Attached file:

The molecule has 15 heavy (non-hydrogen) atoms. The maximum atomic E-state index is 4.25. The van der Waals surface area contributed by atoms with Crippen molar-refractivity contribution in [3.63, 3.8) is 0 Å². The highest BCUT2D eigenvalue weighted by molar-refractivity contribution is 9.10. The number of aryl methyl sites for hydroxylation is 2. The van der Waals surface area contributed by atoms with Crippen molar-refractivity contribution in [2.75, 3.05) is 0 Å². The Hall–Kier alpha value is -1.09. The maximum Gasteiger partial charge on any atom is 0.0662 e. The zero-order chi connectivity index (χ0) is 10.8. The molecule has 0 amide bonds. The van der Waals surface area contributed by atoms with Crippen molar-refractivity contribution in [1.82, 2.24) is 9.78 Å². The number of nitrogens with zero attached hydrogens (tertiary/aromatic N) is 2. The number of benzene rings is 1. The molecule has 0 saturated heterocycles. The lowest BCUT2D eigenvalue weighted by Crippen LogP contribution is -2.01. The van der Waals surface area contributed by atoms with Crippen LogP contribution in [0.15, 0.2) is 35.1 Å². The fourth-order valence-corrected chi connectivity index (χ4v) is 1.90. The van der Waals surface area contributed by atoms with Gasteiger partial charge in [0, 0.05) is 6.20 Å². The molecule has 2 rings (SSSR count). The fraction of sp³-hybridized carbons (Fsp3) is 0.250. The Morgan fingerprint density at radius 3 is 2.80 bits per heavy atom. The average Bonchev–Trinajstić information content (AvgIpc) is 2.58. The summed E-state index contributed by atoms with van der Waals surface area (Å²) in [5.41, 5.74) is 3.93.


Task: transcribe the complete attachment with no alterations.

The molecule has 15 heavy (non-hydrogen) atoms. The maximum atomic E-state index is 4.25. The van der Waals surface area contributed by atoms with Crippen molar-refractivity contribution in [3.63, 3.8) is 0 Å². The highest BCUT2D eigenvalue weighted by molar-refractivity contribution is 9.10. The number of aryl methyl sites for hydroxylation is 2. The van der Waals surface area contributed by atoms with Crippen molar-refractivity contribution in [2.75, 3.05) is 0 Å². The Hall–Kier alpha value is -1.09. The maximum Gasteiger partial charge on any atom is 0.0662 e. The zero-order chi connectivity index (χ0) is 10.8. The molecule has 0 amide bonds. The van der Waals surface area contributed by atoms with Crippen molar-refractivity contribution in [1.82, 2.24) is 9.78 Å². The number of nitrogens with zero attached hydrogens (tertiary/aromatic N) is 2. The number of benzene rings is 1. The molecule has 0 saturated heterocycles. The lowest BCUT2D eigenvalue weighted by Crippen LogP contribution is -2.01. The van der Waals surface area contributed by atoms with Crippen LogP contribution in [0.15, 0.2) is 35.1 Å². The fourth-order valence-corrected chi connectivity index (χ4v) is 1.90. The van der Waals surface area contributed by atoms with Gasteiger partial charge in [0, 0.05) is 6.20 Å². The molecule has 2 rings (SSSR count). The fraction of sp³-hybridized carbons (Fsp3) is 0.250. The Morgan fingerprint density at radius 3 is 2.80 bits per heavy atom. The average Bonchev–Trinajstić information content (AvgIpc) is 2.58. The summed E-state index contributed by atoms with van der Waals surface area (Å²) in [5.41, 5.74) is 3.93.